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These Revered Arab Items & Traditions Are Now Part of The UNESCO Cultural Heritage List

Arab culture is rich in heritage, culture, food, music, tradition, art, architecture and so much more. Steeped in tradition and history, it shouldn’t come as any surprise that it has had an influence over other cultures all over the world–most notably things such as food, calligraphy and more.

With that being said, UNESCO is recognizing that elements of Arab culture must be preserved and earlier this month, UNESCO, the United Nations’ dedicated body to promoting world peace through education, science, and culture, added 10 skills, recipes, and events, conceived in the GCC, to its list of Intangible Cultural Heritage. From here on now, the things on this list will be persevered, protected, and forever upheld to avoid them being phased out and never noted in history.

Here are all the regional items, traditions and events that made it on the UNESCO Intangible Cultural Heritage list…

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Alheda’a—Saudi Arabia, Oman, UAE

With its roots heavy in poetry, Alheda’a is a form of communication used by herders by mixing gestures and/or musical instruments to communicate with camels. UNESCO has recognized that this age-old practice is used to “train their camels to recognize the difference between right and left, to open their mouths when asked, and to kneel down to be ridden,” while also creating “a strong bond between the camels and their herders, as well as among the herders themselves.” This form of communication has been passed down over the course of many generations.

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Khawlani Coffee Beans—Saudi Arabia

The Khawlani coffee beans have been cultivated and their rituals preserved by the tribes that carry the same name over time that spans centuries. The technique and skill involved in harvesting these coffee beans have been passed down from one generation to the next and has become an integral part of Saudi culture, as stated by UNESCO, “serving guests the coffee beans harvested from one’s own farms is considered a sign of honor and respect.”

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Al Talli—UAE

Taili is a form of traditional Emirati embroidery that is “transmitted informally from mothers to daughters, as well as formally through courses and workshops held in schools, universities and heritage-development centers.” The embroidery is created by weaving six cotton threads split with silver in the middle.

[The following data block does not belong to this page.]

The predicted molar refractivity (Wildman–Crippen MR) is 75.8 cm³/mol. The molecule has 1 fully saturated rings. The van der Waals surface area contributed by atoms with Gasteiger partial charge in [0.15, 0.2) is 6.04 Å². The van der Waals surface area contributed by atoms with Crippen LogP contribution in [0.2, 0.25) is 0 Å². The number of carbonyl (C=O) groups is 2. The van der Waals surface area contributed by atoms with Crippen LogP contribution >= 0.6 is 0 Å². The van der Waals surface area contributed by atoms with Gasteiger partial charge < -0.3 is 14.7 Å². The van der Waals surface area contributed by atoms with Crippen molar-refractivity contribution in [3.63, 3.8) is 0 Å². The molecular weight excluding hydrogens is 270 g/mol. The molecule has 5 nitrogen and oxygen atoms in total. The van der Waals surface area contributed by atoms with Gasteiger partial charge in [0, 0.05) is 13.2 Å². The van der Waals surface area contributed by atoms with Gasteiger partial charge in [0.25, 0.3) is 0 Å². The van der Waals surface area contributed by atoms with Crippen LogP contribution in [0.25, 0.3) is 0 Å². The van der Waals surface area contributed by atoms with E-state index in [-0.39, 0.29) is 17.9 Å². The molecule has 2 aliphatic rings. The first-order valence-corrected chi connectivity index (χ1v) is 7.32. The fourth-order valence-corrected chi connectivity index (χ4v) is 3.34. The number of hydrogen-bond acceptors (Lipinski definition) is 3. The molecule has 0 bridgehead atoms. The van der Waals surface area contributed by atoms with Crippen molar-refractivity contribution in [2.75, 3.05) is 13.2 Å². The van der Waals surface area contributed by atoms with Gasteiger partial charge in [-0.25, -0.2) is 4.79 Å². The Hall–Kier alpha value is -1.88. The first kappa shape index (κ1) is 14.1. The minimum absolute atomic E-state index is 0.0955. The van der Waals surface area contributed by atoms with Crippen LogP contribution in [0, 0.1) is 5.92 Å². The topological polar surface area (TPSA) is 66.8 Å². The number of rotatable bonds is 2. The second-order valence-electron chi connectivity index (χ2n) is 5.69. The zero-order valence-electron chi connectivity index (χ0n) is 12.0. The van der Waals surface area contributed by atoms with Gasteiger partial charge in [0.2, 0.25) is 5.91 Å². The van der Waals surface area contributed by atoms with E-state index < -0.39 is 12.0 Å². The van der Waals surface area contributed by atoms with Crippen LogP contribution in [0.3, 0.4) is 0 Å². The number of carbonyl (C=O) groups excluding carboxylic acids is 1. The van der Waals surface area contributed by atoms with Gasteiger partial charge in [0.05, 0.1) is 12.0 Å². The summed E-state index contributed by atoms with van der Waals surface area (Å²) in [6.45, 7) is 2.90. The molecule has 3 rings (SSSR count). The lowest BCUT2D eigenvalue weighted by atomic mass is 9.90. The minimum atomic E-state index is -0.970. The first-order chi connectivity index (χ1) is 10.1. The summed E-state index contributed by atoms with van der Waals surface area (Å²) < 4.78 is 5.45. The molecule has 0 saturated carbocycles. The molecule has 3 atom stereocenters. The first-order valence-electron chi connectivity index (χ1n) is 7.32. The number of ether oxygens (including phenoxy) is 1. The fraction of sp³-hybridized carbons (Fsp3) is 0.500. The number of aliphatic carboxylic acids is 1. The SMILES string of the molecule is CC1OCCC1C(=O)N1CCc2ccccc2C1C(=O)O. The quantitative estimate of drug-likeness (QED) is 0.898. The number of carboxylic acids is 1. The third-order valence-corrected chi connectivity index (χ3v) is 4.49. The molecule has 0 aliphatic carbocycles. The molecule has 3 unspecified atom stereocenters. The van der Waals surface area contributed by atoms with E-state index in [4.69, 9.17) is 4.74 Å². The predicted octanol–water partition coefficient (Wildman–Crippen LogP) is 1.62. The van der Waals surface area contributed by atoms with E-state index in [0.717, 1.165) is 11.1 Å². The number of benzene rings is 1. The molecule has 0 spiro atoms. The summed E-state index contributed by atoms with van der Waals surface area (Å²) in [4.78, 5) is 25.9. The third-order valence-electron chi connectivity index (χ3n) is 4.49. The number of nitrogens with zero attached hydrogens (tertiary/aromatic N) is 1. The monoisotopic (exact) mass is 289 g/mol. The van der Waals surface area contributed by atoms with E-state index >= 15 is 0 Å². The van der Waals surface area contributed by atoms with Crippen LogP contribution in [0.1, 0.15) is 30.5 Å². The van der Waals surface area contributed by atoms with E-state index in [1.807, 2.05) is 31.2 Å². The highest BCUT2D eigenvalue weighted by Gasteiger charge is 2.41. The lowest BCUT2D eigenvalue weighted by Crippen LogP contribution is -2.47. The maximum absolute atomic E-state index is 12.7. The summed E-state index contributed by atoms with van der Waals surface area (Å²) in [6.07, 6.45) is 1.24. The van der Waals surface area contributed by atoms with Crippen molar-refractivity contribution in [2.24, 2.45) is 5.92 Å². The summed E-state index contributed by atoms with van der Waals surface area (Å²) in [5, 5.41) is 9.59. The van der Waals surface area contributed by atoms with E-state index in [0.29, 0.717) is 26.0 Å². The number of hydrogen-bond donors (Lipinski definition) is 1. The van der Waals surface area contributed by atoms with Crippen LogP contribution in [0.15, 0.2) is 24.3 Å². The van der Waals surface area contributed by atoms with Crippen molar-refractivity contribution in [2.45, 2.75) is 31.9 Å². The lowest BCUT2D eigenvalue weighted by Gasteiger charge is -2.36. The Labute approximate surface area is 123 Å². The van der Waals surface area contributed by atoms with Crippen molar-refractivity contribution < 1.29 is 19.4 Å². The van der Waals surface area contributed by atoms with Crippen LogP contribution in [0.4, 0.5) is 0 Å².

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Date Palm Expertise—UAE, Bahrain, Egypt, Iraq, Jordan, Kuwait, Morocco, Oman, Palestine, Qatar, Saudi Arabia, Sudan, Tunisia, and Yemen

Dates are a huge part of the Arab diet, and their significance, and the wealth they bring to the region is highly valued. Now included in UNESCO’s list, the organization hopes to preserve and maintain “the related practices, knowledge and skills, and caring for and cultivating the date palm tree and using its parts (leaves, fronds, and fibers) for traditional crafts and social rituals.”

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Al Khanjar—Oman

Al Khanjar is the word used for a Gulf State’s traditional daggers, and is traditionally carried by men and attached around the waist to their thobes during religious or national ceremonies. It is a significant part of Omani culture, and is often decorated beautifully. Its belt and cover are usually made from leather, wood, embroidered cloth, or silver. Omanis have worn the khanjar for centuries.

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Mansaf is an acquired taste and is a dish made up of large pieces of meat (goat or sheep), boiled and brewed with spices in a special yogurt sauce, called Jameed and is usually served with rice. A traditional dish, the Jordanian element of culture is being celebrated on UNESCO’s list.

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Al Sadu Educational Programme—Kuwait

This is a pretty recent one, but on the Intangible Cultural Heritage nonetheless. Established in 2018, the Al Sadu Educational Programme aids and trains teachers in the art of Kuwaiti weaving. UNESCO recognized the “significant impact" on students and art teachers, many of whom have demonstrated a high level of manual ability and creativity in traditional weaving. It was added to the Register of Good Safeguarding Practices by the global institution.

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